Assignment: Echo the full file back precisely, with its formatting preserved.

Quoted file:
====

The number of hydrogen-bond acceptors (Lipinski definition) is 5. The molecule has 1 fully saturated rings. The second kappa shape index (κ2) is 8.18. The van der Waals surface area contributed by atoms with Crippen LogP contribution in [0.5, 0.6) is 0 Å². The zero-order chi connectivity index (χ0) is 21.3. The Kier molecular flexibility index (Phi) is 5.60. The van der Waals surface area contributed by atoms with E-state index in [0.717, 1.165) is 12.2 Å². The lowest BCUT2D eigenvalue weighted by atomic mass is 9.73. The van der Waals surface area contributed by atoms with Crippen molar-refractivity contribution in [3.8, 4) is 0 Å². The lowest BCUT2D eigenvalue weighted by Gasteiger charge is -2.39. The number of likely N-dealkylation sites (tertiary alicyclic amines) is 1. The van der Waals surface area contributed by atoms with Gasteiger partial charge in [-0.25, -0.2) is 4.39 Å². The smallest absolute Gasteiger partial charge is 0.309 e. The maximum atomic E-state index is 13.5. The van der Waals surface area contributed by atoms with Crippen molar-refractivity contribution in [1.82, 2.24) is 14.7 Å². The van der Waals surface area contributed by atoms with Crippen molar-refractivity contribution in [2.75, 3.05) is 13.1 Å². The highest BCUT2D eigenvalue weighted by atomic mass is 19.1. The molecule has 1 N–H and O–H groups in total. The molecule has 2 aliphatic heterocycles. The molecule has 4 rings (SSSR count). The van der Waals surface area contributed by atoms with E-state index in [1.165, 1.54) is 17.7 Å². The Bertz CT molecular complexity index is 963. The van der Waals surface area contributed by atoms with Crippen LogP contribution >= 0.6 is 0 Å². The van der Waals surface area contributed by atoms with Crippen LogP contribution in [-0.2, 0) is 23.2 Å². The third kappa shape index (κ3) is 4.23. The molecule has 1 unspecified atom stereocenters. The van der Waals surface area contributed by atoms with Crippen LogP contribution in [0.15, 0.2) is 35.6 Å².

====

The number of hydrogen-bond acceptors (Lipinski definition) is 5. The molecule has 1 fully saturated rings. The second kappa shape index (κ2) is 8.18. The van der Waals surface area contributed by atoms with Crippen LogP contribution in [0.5, 0.6) is 0 Å². The zero-order chi connectivity index (χ0) is 21.3. The Kier molecular flexibility index (Phi) is 5.60. The van der Waals surface area contributed by atoms with E-state index in [0.717, 1.165) is 12.2 Å². The lowest BCUT2D eigenvalue weighted by atomic mass is 9.73. The van der Waals surface area contributed by atoms with Crippen molar-refractivity contribution in [3.8, 4) is 0 Å². The lowest BCUT2D eigenvalue weighted by Gasteiger charge is -2.39. The number of likely N-dealkylation sites (tertiary alicyclic amines) is 1. The van der Waals surface area contributed by atoms with Gasteiger partial charge in [-0.25, -0.2) is 4.39 Å². The smallest absolute Gasteiger partial charge is 0.309 e. The maximum atomic E-state index is 13.5. The van der Waals surface area contributed by atoms with Crippen molar-refractivity contribution in [1.82, 2.24) is 14.7 Å². The van der Waals surface area contributed by atoms with Crippen molar-refractivity contribution in [2.75, 3.05) is 13.1 Å². The highest BCUT2D eigenvalue weighted by atomic mass is 19.1. The molecule has 1 N–H and O–H groups in total. The molecule has 2 aliphatic heterocycles. The molecule has 4 rings (SSSR count). The van der Waals surface area contributed by atoms with E-state index in [1.165, 1.54) is 17.7 Å². The Bertz CT molecular complexity index is 963. The van der Waals surface area contributed by atoms with Crippen LogP contribution >= 0.6 is 0 Å². The van der Waals surface area contributed by atoms with Crippen LogP contribution in [-0.2, 0) is 23.2 Å². The third kappa shape index (κ3) is 4.23. The molecule has 1 unspecified atom stereocenters. The van der Waals surface area contributed by atoms with Crippen LogP contribution in [0.15, 0.2) is 35.6 Å².